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Symptoms and diagnosis - Pelvic organ prolapse

Pelvic organ prolapse is when 1 or more of the organs in your pelvis move down from their normal position and bulge into your vagina.

It can happen to your womb (uterus), bowel, bladder or top of the vagina (cervix).

A pelvic organ prolapse can cause pain and discomfort, but it is not life threatening.

Pelvic floor exercises and lifestyle changes can help improve the symptoms of prolapse. Sometimes medical treatment is needed.

Symptoms of pelvic organ prolapse

Pelvic organ prolapse symptoms include:

  • a feeling of heaviness around your lower abdomen (tummy) and vagina
  • a dragging feeling inside your vagina
  • feeling like there's something coming down into your vagina - it may feel like sitting on a small ball
  • feeling or seeing a bulge or lump in or coming out of your vagina
  • discomfort or numbness during sex
  • problems peeing - such as feeling like your bladder is not emptying fully or needing to go to the toilet more often

Sometimes pelvic organ prolapse has no symptoms. Your GP or nurse may find it during a routine internal exam, such as when you go for cervical screening.

Non-urgent advice: Go to your GP if:

  • you have any of the symptoms of a prolapse
  • you notice a lump in or around your vagina

Diagnosing pelvic organ prolapse

Your GP will ask if they can do an internal pelvic exam.

You can ask for a female doctor to do the exam, if you prefer. You can bring someone with you for support, or ask your GP for a chaperone (observer, often a nurse).

The doctor will explain what they are doing as they do it and you can ask them to stop at any time.

They will ask you to undress from the waist down and lie on the exam bed. They will then feel for any lumps in your pelvic area and inside your vagina.

They may put an instrument called a speculum into your vagina. This is to hold the walls of your vagina open so they can see if there's a prolapse.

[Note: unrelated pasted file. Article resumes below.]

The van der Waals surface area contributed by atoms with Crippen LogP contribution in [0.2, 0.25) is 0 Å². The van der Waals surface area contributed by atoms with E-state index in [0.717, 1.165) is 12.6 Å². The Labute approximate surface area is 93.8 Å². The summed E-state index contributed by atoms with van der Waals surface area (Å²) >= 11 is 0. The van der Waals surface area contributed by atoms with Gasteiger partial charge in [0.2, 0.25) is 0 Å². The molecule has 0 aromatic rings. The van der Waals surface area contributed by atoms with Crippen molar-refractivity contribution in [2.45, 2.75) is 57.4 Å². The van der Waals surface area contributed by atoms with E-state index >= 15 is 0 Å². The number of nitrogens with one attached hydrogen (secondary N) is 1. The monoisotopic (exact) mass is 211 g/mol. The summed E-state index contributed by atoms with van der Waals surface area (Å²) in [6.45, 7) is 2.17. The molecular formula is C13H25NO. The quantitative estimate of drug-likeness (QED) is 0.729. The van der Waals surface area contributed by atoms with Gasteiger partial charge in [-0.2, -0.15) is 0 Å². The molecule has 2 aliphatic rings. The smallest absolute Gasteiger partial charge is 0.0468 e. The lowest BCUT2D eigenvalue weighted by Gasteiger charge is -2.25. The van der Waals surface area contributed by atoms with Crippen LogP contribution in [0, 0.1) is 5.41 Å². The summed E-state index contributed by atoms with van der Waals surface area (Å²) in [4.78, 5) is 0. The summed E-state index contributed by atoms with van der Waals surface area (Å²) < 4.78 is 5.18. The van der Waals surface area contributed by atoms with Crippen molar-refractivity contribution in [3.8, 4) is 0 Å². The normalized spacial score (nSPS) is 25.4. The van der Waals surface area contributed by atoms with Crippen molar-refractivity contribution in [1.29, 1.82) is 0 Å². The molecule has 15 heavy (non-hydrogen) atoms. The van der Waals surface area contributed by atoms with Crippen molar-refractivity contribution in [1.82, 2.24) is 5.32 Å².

Further tests

If you have problems with your bladder, your GP may refer you to hospital for further tests.

These may include:

  • a test to check your pee for an infection
  • putting a small tube into your bladder to look for any problems

Types of prolapse

The 4 main types of prolapse are the:

  • bladder bulging into the front wall of the vagina (anterior prolapse)
  • womb bulging or hanging down into the vagina (uterine prolapse)
  • top of the vagina sagging down - this happens to some women after they have had surgery to remove their womb
  • bowel bulging forward into the back wall of the vagina (posterior wall prolapse)

It's possible to have more than 1 of these at the same time.

Causes of pelvic organ prolapse

Pelvic organ prolapse happens when the pelvic floor becomes weakened and cannot hold the organs in place. The pelvic floor is the group of muscles and tissues that support the pelvic organs.

Things that can cause weakness or damage to the muscles include:

Some rare health conditions can also make a prolapse more likely, including:

  • joint hypermobility syndrome
  • Marfan syndrome
  • Ehlers-Danlos syndromes

Page last reviewed: 1 November 2023
Next review due: 1 November 2026